Derek Tonkin writes: The OFAC 'Burma' SDN list is clearly in a state of shambles from which it is never likely to recover as pressures to finally lift all sanctions grow on the US President and Congress.
Will Aung San Suu Kyi be President of Burma?
Andrew Selth: The Lowy Interpreter - 16 May 2013
One question uppermost in the minds of many who attended last week's Lowy Institute's panel discussion on Burma (a video of the event is included in the article) was whether Aung San Suu Kyi might become president when Thein Sein's five-year term expires in 2015. There is no simple answer to this question, but it may be helpful to look at some of the challenges that the popular opposition leader would need to overcome for her to be president. Continue reading.....
- Suu Kyi reiterates need for constitutional amendment - Eleven Media
- Myanmar: An uneasy alliance: Gwen Robinson, Lionel Barber - FT
- Nic Dunlop on his photographic essay "Brave New Burma" - DVB 15 May 2013
Election fever grips Myanmar
Larry Jagan: Bangkok Post - 13 May 2013
Myanmar's next national elections - more than two years away - are already preoccupying the country's leaders and the opposition. "Everyone is focused on 2015," said a Myanmar government official, who declined to be identified. "All the parties have started to gear up for the next election campaign."
The scene is now set for a tense struggle in the lead up to the next elections. The campaign has begun in earnest, according to Myanmar analysts. Winning the next election is likely to weigh heavily on both the government and the opposition as they vie for power and influence in order to convince the electorate that they are worthy of their vote in 2015. Continue reading.....
Adjournment debate in the UK House of Commons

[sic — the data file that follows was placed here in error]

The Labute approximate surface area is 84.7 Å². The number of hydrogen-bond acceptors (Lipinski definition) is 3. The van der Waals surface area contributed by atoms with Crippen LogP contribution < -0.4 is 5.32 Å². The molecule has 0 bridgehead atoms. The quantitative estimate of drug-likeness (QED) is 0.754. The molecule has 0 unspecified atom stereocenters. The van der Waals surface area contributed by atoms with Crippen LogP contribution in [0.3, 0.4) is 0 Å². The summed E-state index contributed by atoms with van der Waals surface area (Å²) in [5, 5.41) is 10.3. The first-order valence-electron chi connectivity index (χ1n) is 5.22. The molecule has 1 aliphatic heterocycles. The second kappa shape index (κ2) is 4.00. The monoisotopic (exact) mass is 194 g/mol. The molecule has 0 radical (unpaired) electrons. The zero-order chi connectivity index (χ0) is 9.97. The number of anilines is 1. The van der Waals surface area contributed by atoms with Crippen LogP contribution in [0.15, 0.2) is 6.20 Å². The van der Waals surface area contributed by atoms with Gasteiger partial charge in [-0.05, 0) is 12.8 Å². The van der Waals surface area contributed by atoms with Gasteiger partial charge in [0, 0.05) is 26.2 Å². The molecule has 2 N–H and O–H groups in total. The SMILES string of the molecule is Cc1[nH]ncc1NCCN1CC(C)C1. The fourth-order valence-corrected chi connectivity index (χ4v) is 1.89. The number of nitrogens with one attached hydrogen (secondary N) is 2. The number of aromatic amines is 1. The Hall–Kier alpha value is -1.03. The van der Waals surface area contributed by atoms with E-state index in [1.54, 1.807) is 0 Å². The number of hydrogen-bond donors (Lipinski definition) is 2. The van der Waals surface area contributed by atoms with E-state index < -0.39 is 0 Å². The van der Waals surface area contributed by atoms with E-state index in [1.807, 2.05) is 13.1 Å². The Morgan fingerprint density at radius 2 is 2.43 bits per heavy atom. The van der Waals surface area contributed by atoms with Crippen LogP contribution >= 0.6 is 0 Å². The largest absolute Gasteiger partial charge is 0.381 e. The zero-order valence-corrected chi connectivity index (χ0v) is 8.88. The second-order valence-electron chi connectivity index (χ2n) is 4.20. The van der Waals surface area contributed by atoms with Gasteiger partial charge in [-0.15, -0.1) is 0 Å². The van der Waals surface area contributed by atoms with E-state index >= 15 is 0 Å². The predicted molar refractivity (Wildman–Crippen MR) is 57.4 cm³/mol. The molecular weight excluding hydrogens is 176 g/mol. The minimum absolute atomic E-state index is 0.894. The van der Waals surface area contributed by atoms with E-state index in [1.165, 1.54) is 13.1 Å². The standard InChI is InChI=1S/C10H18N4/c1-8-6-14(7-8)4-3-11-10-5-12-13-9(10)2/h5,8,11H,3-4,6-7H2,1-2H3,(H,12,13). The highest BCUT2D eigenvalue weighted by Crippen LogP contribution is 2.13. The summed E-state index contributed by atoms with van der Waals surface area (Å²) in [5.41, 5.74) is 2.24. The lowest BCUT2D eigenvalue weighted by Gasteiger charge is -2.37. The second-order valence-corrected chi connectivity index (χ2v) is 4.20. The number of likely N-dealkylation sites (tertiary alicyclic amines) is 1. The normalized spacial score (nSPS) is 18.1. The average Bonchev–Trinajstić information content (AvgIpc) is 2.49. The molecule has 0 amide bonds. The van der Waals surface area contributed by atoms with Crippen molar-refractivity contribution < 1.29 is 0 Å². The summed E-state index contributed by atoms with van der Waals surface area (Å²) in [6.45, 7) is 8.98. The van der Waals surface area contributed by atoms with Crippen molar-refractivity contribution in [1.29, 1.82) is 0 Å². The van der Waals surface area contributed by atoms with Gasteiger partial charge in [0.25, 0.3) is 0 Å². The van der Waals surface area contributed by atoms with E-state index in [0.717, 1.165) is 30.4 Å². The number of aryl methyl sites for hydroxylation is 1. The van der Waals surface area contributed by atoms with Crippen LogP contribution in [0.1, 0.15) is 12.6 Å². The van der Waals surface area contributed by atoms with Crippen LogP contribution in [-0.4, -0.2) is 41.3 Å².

BBC Democracy Live - 8 May 2013
In the first adjournment debate of the 2013-14 Parliament, Conservative MP David Burrowes led a discussion on human rights in Burma. Mr Burrowes, a member of the all-party group on Burma, said: "Burma is at a new dawn of democratic government but there are still far, far, far too many in Burma whom the light has yet to reach."
He urged the government during the debate on 8 May 2013: "Do not let the Rohingyas and our other forgotten communities be left forgotten in the shadows." More than 190 people were killed and 100,000 displaced in deadly clashes between Buddhists and Rohingya Muslims in late 2012.
Myanmar President vows to protect rights of Muslims
Associated Press - 6 May 2013
In a speech broadcast on state television late Monday, Thein Sein vowed his “government will take all necessary action to ensure the basic human rights of Muslims in Rakhine state, and to accommodate the needs and expectations of the Rakhine people.”
“In order for religious freedom to prevail, there must be tolerance and mutual respect among the members of different faiths,” he said. Only then, he added, “will it be possible to coexist peacefully.”
During his speech, the Myanmar leader also announced he would implement the recommendations of a special government-appointed panel set up last year to investigate the causes of the conflict.
Bipartisan US Commission claims reforms are failing
UPI - 3 May 2013
A U.S. government commission recommended that Myanmar remains on a U.S. State Department blacklist of 15 governments responsible for "systematic" violations of freedom of religion. In its annual report, the Commission on International Religious Freedoms, a bipartisan advisory board appointed by the president and Congress, said the Myanmar government continues to persecute and discriminate Muslim groups.
- Thein Sein expected to visit US later this month - Agence France-Presse
- US announces Burma sanctions move - BBC News Asia
- Continuation of national emergency with respect to Burma - Presidential Notice
- Termination of 1996 Visa Ban - US Secretary of State
Conference of labour organisations in Myanmar
ILO - 30 April 2013
One year after Myanmar passed its Labour Organization Law, delegates from some 500 labour organizations gathered in an unprecedented conference to hone their skills in labour organization, collective bargaining and occupational health and safety, among other areas of crucial importance to the country's workers.
“This is a powerful expression of freedom of association which was introduced little more than one year ago, and the associated rights of assembly and speech,” ILO Deputy Director-General for Management and Reform Greg Vines told the participants at the opening of the two-day conference in Yangon, “Building a new Myanmar”.